Life is Like Pickleball, Part three (Why do We Care About Winning?)
Putting People Over Competition
It is a gross understatement to say that I have always been a highly competitive person. Among family and close friends, my angry outbursts during sporting events or other forms of competition are the stuff of legend. During my last AYSO soccer game, I was ejected for intentionally kicking another player on the back of his legs, and then proceeded to help my cause by flipping off the referee on my way off the field. When I was on the high school tennis team, our coach said that he would fine us for outbursts of profanity, but once the tally for me had grown too long, he gave up on collecting since he knew that I could not possibly afford to pay. I’ve broken racquets, injured my foot more than once by kicking hard objects, and scattered board game pieces across tables when things were not going well. Looking back, I mostly laugh at my former self, although I sometimes think back and cringe.
Fortunately, most of the really crazy stuff stopped when I “grew up.” Still, there would be moments, fewer and far between as the years passed, in which I would lose it. It didn’t help that I was playing sports that bring out the testosterone in us competitive males. Basketball tends to draw a lot of trash talkers, with players often caring as much (or more) about showing people up as they care about winning. Racquetball is all about power, and when four guys start wailing away in a (very loud) tightly enclosed space, things can get a bit heated, particularly when you get smacked by a ball going well over a hundred miles an hour.
One of the attractions of pickleball is that things tend to be more on the mellow side. Part of this is the nature of the game. (How seriously can you really take a game called pickleball anyway?) Finesse is generally more important than power, and since the game is easier on the body, it tends to draw an older crowd of people who, like myself, have usually mellowed a bit with age. While there is a part of me that misses the competitive intensity of my former favorite sports, I’m more interested now in chilling with some cool people and having fun. Still, there are times when the quality of the game is high, and the intensity starts to pick up, that the crazy competitive teenager will once again creep out.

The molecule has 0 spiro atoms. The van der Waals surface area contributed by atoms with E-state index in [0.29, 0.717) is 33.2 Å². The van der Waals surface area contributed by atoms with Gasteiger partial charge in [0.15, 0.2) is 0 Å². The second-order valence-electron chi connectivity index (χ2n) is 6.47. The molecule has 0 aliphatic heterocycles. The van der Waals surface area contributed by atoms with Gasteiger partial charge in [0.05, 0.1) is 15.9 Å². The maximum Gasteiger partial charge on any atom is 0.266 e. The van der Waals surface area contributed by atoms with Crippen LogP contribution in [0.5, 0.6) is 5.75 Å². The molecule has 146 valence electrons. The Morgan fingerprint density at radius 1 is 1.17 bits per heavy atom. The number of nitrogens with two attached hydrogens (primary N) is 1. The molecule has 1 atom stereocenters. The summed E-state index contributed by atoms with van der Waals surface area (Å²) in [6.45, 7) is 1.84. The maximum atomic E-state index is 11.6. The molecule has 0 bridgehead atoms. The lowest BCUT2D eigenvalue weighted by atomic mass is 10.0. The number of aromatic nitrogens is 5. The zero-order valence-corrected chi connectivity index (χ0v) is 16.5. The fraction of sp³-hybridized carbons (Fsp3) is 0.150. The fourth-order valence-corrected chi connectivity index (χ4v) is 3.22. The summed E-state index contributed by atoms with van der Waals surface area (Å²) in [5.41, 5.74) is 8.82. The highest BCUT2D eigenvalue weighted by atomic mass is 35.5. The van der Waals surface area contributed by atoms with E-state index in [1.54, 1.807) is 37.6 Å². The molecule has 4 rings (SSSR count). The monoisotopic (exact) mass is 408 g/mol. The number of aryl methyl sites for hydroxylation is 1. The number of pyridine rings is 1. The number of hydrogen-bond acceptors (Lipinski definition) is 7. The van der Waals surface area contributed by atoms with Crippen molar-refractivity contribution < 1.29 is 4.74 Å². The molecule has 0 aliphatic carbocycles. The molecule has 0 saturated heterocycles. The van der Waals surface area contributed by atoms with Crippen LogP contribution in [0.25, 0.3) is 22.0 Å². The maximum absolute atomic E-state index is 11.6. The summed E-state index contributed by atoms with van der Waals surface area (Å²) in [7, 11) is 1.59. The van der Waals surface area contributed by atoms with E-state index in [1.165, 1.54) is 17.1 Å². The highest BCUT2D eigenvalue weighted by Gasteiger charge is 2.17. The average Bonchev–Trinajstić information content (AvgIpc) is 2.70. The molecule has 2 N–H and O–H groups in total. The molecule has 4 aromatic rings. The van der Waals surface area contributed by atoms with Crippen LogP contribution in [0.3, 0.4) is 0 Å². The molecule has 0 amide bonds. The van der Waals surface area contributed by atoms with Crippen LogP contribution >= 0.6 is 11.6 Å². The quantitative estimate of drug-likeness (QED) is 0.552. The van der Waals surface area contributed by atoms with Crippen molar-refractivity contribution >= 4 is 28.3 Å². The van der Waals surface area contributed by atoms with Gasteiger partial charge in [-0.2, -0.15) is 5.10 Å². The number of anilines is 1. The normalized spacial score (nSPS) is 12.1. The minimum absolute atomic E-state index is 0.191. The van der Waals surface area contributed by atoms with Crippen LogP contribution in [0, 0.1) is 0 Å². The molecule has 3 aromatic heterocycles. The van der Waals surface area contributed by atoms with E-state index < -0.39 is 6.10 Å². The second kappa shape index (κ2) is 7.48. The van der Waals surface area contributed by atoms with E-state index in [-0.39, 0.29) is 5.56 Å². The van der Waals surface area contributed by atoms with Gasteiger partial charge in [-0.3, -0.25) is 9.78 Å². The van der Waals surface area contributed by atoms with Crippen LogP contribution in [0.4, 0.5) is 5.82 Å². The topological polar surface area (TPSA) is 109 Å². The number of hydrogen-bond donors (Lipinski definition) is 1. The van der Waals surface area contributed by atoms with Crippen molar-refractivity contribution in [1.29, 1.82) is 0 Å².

But where exactly does this burning desire to win come from? On a purely rational level, I’ve always known that it doesn’t matter in the big scheme of things whether I win some game or not. So why, particularly in the heat of the moment, have I spent a lifetime caring so much about winning? While I don’t think there is a single answer to this question, and people may have different reasons for being highly competitive, I have a few theories: (Some of these, by the way, are clearly related to one another.)
1) Achievement – We humans have a tendency to define ourselves by what we have accomplished. This is true whether playing sports, building a career, raising a family, or even building a social life. And there are few things worse in life than realizing that you have failed. If we define ourselves through achievements, then what is left when we haven’t achieved our goals? And if we don’t define ourselves by what we have achieved, what other forms of self-evaluation are there?
2) Genetics – The world is a brutal place, built on the principle of “survival of the fittest.” We stay alive generally by killing things, and humans at times have felt compelled to kill other humans who are members of a competing clan, tribe, chiefdom, nation, or empire in order to survive. The intensity that we see in competitive sports may largely be evolutionary baggage, and it is likely, to a certain extent, a healthy way to release this stuff that is built into our DNA. It’s definitely an improvement over fighting wars.